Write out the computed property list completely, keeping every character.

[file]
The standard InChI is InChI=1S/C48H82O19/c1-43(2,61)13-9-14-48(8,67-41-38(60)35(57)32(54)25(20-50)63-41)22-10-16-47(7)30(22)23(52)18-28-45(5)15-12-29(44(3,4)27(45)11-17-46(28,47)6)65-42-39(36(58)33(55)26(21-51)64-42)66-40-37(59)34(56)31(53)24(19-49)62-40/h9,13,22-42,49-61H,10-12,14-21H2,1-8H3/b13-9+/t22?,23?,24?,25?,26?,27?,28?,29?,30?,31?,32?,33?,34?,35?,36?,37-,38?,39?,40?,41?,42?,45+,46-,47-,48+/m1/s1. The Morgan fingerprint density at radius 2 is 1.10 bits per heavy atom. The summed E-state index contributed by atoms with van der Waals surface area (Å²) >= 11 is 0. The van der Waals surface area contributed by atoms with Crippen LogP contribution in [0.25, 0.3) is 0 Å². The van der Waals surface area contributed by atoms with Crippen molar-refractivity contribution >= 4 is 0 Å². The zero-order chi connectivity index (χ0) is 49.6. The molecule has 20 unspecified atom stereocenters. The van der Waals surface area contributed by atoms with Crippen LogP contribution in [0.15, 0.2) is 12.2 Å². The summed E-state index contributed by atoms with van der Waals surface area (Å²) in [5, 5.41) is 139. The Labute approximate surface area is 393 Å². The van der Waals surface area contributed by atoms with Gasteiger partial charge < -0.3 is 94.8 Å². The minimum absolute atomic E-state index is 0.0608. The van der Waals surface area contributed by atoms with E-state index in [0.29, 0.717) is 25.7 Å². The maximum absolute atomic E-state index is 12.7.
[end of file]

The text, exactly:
The standard InChI is InChI=1S/C48H82O19/c1-43(2,61)13-9-14-48(8,67-41-38(60)35(57)32(54)25(20-50)63-41)22-10-16-47(7)30(22)23(52)18-28-45(5)15-12-29(44(3,4)27(45)11-17-46(28,47)6)65-42-39(36(58)33(55)26(21-51)64-42)66-40-37(59)34(56)31(53)24(19-49)62-40/h9,13,22-42,49-61H,10-12,14-21H2,1-8H3/b13-9+/t22?,23?,24?,25?,26?,27?,28?,29?,30?,31?,32?,33?,34?,35?,36?,37-,38?,39?,40?,41?,42?,45+,46-,47-,48+/m1/s1. The Morgan fingerprint density at radius 2 is 1.10 bits per heavy atom. The summed E-state index contributed by atoms with van der Waals surface area (Å²) >= 11 is 0. The van der Waals surface area contributed by atoms with Crippen LogP contribution in [0.25, 0.3) is 0 Å². The van der Waals surface area contributed by atoms with Crippen molar-refractivity contribution >= 4 is 0 Å². The zero-order chi connectivity index (χ0) is 49.6. The molecule has 20 unspecified atom stereocenters. The van der Waals surface area contributed by atoms with Crippen LogP contribution in [0.15, 0.2) is 12.2 Å². The summed E-state index contributed by atoms with van der Waals surface area (Å²) in [5, 5.41) is 139. The Labute approximate surface area is 393 Å². The van der Waals surface area contributed by atoms with Gasteiger partial charge < -0.3 is 94.8 Å². The minimum absolute atomic E-state index is 0.0608. The van der Waals surface area contributed by atoms with E-state index in [0.29, 0.717) is 25.7 Å². The maximum absolute atomic E-state index is 12.7.